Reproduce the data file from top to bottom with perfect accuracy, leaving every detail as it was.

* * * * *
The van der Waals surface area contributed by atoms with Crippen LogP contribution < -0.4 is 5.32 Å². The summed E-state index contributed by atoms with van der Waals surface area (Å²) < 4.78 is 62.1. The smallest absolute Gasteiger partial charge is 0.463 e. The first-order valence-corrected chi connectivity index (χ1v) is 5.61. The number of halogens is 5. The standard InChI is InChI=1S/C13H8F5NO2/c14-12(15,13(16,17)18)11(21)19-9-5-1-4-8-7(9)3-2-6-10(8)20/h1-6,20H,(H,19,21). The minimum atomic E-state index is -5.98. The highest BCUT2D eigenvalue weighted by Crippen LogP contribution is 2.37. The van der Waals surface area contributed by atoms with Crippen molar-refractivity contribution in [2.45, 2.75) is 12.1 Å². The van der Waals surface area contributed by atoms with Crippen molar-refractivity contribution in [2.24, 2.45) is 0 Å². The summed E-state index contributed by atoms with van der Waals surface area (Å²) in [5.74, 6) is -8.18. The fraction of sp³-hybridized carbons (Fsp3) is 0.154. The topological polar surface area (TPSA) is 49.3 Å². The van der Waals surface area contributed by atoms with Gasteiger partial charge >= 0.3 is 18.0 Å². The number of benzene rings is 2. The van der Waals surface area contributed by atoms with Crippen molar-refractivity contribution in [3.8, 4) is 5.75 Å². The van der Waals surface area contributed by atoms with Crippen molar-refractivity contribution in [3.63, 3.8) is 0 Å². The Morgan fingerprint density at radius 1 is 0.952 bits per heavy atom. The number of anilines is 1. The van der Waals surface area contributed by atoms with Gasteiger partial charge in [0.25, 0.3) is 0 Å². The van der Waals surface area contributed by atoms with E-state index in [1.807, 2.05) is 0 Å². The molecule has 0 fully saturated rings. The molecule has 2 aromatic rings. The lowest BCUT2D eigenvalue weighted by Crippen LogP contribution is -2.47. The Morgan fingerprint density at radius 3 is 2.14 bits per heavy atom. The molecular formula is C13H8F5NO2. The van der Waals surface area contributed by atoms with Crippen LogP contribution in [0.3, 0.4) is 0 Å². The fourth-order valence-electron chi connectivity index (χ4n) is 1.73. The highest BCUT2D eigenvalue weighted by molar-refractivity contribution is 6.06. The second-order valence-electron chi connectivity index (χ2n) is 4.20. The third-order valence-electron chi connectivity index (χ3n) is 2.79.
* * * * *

The van der Waals surface area contributed by atoms with Crippen LogP contribution < -0.4 is 5.32 Å². The summed E-state index contributed by atoms with van der Waals surface area (Å²) < 4.78 is 62.1. The smallest absolute Gasteiger partial charge is 0.463 e. The first-order valence-corrected chi connectivity index (χ1v) is 5.61. The number of halogens is 5. The standard InChI is InChI=1S/C13H8F5NO2/c14-12(15,13(16,17)18)11(21)19-9-5-1-4-8-7(9)3-2-6-10(8)20/h1-6,20H,(H,19,21). The minimum atomic E-state index is -5.98. The highest BCUT2D eigenvalue weighted by Crippen LogP contribution is 2.37. The van der Waals surface area contributed by atoms with Crippen molar-refractivity contribution in [2.45, 2.75) is 12.1 Å². The van der Waals surface area contributed by atoms with Crippen molar-refractivity contribution in [2.24, 2.45) is 0 Å². The summed E-state index contributed by atoms with van der Waals surface area (Å²) in [5.74, 6) is -8.18. The fraction of sp³-hybridized carbons (Fsp3) is 0.154. The topological polar surface area (TPSA) is 49.3 Å². The van der Waals surface area contributed by atoms with Gasteiger partial charge >= 0.3 is 18.0 Å². The number of benzene rings is 2. The van der Waals surface area contributed by atoms with Crippen molar-refractivity contribution in [3.8, 4) is 5.75 Å². The van der Waals surface area contributed by atoms with Crippen molar-refractivity contribution in [3.63, 3.8) is 0 Å². The Morgan fingerprint density at radius 1 is 0.952 bits per heavy atom. The number of anilines is 1. The van der Waals surface area contributed by atoms with Gasteiger partial charge in [0.25, 0.3) is 0 Å². The van der Waals surface area contributed by atoms with E-state index in [1.807, 2.05) is 0 Å². The molecule has 0 fully saturated rings. The molecule has 2 aromatic rings. The lowest BCUT2D eigenvalue weighted by Crippen LogP contribution is -2.47. The Morgan fingerprint density at radius 3 is 2.14 bits per heavy atom. The molecular formula is C13H8F5NO2. The van der Waals surface area contributed by atoms with Crippen LogP contribution in [0.3, 0.4) is 0 Å². The fourth-order valence-electron chi connectivity index (χ4n) is 1.73. The highest BCUT2D eigenvalue weighted by molar-refractivity contribution is 6.06. The second-order valence-electron chi connectivity index (χ2n) is 4.20. The third-order valence-electron chi connectivity index (χ3n) is 2.79.